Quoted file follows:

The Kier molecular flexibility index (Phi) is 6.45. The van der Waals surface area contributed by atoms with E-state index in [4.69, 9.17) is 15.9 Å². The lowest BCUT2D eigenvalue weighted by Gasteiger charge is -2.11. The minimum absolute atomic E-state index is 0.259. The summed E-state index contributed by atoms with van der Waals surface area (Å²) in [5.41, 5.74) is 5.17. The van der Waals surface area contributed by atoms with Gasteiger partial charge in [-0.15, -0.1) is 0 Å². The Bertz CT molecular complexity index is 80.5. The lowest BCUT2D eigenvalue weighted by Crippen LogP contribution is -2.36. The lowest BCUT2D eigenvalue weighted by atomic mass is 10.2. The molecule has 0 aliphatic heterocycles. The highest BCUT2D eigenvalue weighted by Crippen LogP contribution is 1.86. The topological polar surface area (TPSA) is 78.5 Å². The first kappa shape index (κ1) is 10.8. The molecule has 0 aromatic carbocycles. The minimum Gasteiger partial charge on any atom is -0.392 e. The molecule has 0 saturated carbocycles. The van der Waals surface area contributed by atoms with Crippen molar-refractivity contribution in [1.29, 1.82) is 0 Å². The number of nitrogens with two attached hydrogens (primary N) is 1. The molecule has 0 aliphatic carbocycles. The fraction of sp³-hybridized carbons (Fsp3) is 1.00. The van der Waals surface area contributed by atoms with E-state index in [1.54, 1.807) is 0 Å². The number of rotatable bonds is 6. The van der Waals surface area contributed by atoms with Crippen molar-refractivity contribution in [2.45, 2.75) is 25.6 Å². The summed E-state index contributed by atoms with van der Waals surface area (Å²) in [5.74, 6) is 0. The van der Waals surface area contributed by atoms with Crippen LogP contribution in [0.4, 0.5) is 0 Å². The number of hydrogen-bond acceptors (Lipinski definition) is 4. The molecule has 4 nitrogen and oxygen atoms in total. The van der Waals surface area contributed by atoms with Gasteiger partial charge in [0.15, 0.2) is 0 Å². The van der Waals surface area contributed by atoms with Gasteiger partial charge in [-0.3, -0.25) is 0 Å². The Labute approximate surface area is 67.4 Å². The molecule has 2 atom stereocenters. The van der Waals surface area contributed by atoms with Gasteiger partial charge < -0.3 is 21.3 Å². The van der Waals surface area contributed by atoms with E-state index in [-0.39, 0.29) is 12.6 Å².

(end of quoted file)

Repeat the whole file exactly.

The Kier molecular flexibility index (Phi) is 6.45. The van der Waals surface area contributed by atoms with E-state index in [4.69, 9.17) is 15.9 Å². The lowest BCUT2D eigenvalue weighted by Gasteiger charge is -2.11. The minimum absolute atomic E-state index is 0.259. The summed E-state index contributed by atoms with van der Waals surface area (Å²) in [5.41, 5.74) is 5.17. The van der Waals surface area contributed by atoms with Gasteiger partial charge in [-0.15, -0.1) is 0 Å². The Bertz CT molecular complexity index is 80.5. The lowest BCUT2D eigenvalue weighted by Crippen LogP contribution is -2.36. The lowest BCUT2D eigenvalue weighted by atomic mass is 10.2. The molecule has 0 aliphatic heterocycles. The highest BCUT2D eigenvalue weighted by Crippen LogP contribution is 1.86. The topological polar surface area (TPSA) is 78.5 Å². The first kappa shape index (κ1) is 10.8. The molecule has 0 aromatic carbocycles. The minimum Gasteiger partial charge on any atom is -0.392 e. The molecule has 0 saturated carbocycles. The van der Waals surface area contributed by atoms with Crippen molar-refractivity contribution in [1.29, 1.82) is 0 Å². The number of nitrogens with two attached hydrogens (primary N) is 1. The molecule has 0 aliphatic carbocycles. The fraction of sp³-hybridized carbons (Fsp3) is 1.00. The van der Waals surface area contributed by atoms with E-state index in [1.54, 1.807) is 0 Å². The number of rotatable bonds is 6. The van der Waals surface area contributed by atoms with Crippen molar-refractivity contribution in [2.45, 2.75) is 25.6 Å². The summed E-state index contributed by atoms with van der Waals surface area (Å²) in [5.74, 6) is 0. The van der Waals surface area contributed by atoms with Crippen LogP contribution in [0.4, 0.5) is 0 Å². The number of hydrogen-bond acceptors (Lipinski definition) is 4. The molecule has 4 nitrogen and oxygen atoms in total. The van der Waals surface area contributed by atoms with Gasteiger partial charge in [0.15, 0.2) is 0 Å². The van der Waals surface area contributed by atoms with Gasteiger partial charge in [-0.3, -0.25) is 0 Å². The Labute approximate surface area is 67.4 Å². The molecule has 2 atom stereocenters. The van der Waals surface area contributed by atoms with Gasteiger partial charge < -0.3 is 21.3 Å². The van der Waals surface area contributed by atoms with E-state index in [-0.39, 0.29) is 12.6 Å².